Biosecurity news

A moon jellyfish, stained blue for analysis
12 August 2013

Understanding jellyfish in New Zealand

Large numbers of jellyfish are popping up in secluded bays in the Marlborough Sounds. Cawthron scientists are keen to find out why.

Research to better understand native jellyfish

During recent field trips, our team of biosecurity scientists have observed large numbers of jellyfish in enclosed bays of the Marlborough Sounds at the top of New Zealand's South Island.

Although not news to local residents, the presence of these peculiar creatures piqued our scientists' curiousity and they set out to find out more.

Unanswered questions

After some research they found out that there are basic unanswered ecological questions around jellyfish. For example, what is the scientific name of the most common species of jellyfish in New Zealand? Where and when do they breed? Where and how many are there in our waters? Can they interact with aquaculture activities?

Moon jellyfish 

So far we know that the most common jellyfish in the Sounds is the moon jellyfish (pictured above right), of the genus Aurelia. They have a complex life cycle that includes a free swimming medusa and a benthic phase, represented by polyps that attach to hard substrates. Although harmless to humans, moon jellyfish have an important ecological role as a predator and competitor of larvae and juveniles of wild fish stocks.

Potential impacts

Swarms of medusa can have significant economic impacts for the aquaculture, tourism and fishing industries. Such swarms, on a few occasions in New Zealand, have killed thousands of farmed salmon including 200 tonnes killed in 1998 in Big Glory Bay, Southland. Several beaches around the country were also closed after large jellyfish outbreaks.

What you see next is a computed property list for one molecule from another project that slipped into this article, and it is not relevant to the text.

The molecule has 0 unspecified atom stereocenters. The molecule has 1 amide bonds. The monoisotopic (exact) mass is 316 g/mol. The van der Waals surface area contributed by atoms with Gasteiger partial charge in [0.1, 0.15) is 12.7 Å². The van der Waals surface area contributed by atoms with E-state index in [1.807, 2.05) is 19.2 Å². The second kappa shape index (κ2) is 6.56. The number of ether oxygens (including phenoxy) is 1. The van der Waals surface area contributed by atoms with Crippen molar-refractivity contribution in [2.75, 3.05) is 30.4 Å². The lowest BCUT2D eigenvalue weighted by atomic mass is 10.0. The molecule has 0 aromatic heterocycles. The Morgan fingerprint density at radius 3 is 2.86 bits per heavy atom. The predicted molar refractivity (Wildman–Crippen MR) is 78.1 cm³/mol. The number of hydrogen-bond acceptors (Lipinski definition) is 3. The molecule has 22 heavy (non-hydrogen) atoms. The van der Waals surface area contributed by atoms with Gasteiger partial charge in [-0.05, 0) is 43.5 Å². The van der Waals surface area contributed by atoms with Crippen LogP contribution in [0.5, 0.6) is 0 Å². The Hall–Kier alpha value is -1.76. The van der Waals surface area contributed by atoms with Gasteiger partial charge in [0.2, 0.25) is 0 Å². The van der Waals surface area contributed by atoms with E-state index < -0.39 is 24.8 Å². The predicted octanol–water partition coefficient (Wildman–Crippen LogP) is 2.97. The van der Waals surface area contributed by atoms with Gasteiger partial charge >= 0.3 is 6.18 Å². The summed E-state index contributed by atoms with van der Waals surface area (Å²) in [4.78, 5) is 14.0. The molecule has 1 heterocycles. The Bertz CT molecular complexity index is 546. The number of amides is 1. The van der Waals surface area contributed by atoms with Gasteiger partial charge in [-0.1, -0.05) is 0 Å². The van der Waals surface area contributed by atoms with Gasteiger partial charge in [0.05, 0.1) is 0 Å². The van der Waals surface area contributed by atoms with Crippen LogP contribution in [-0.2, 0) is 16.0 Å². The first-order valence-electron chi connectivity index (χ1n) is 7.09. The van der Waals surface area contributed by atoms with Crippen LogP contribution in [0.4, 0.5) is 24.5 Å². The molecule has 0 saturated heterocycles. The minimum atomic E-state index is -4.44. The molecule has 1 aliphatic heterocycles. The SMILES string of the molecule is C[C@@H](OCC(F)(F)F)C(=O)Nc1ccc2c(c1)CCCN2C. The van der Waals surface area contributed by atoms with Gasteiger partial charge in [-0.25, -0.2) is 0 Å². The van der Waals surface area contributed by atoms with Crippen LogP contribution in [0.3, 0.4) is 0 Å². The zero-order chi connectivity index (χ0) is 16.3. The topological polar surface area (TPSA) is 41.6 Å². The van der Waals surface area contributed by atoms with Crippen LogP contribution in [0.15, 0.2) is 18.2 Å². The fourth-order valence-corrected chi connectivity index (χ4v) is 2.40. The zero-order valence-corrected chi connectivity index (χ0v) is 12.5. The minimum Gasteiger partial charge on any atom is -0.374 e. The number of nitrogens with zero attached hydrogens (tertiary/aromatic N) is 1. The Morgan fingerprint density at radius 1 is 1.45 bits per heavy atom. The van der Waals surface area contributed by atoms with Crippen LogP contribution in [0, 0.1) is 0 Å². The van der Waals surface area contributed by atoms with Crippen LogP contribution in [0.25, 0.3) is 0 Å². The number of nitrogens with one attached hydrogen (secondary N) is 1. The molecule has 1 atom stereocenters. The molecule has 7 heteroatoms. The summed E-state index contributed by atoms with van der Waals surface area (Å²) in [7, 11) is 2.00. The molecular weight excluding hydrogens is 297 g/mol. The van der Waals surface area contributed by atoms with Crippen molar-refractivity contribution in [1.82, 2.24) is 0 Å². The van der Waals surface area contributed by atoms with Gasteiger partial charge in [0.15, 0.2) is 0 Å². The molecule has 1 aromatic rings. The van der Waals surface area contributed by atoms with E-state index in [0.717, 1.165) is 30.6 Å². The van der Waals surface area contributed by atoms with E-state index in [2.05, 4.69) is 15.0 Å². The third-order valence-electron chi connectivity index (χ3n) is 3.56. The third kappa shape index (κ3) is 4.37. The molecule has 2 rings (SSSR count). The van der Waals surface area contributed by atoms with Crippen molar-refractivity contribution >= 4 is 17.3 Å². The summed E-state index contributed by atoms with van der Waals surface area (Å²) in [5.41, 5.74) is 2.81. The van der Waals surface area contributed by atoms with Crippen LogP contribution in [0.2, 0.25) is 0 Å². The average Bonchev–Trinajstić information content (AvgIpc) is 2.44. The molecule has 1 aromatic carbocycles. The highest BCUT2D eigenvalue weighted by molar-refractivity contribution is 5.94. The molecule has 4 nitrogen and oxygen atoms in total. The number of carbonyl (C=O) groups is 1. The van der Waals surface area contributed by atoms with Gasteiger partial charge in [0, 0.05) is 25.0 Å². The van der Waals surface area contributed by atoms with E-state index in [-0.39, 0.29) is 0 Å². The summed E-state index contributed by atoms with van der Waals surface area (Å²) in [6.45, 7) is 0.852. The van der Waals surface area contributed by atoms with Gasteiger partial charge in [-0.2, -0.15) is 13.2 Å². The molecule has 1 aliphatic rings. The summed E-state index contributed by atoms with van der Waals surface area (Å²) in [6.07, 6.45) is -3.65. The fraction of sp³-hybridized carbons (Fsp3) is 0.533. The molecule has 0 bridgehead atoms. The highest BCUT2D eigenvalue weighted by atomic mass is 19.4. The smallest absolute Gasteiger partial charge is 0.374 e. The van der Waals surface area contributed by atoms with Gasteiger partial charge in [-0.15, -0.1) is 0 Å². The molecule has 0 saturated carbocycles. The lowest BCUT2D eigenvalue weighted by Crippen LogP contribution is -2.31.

Some believe jellyfish outbreaks will become more prominent in the future, driven by overfishing, nutrient enrichment, habitat modification and climate change. Nevertheless, jellyfish remain one of the most understudied marine groups in the country. Consequently, at Cawthron we are conducting and planning research, to better understand these beautiful yet potentially harmful creatures.

Current research

Cawthron scientists are now working on research to describe morphologically and genetically the local moon jellyfish in collaboration with scientists at the University of California. Preliminary results indicated that it is a native species called Aurelia clausa.

Contact Senior Scientist Javier Atalah to find out more about this research.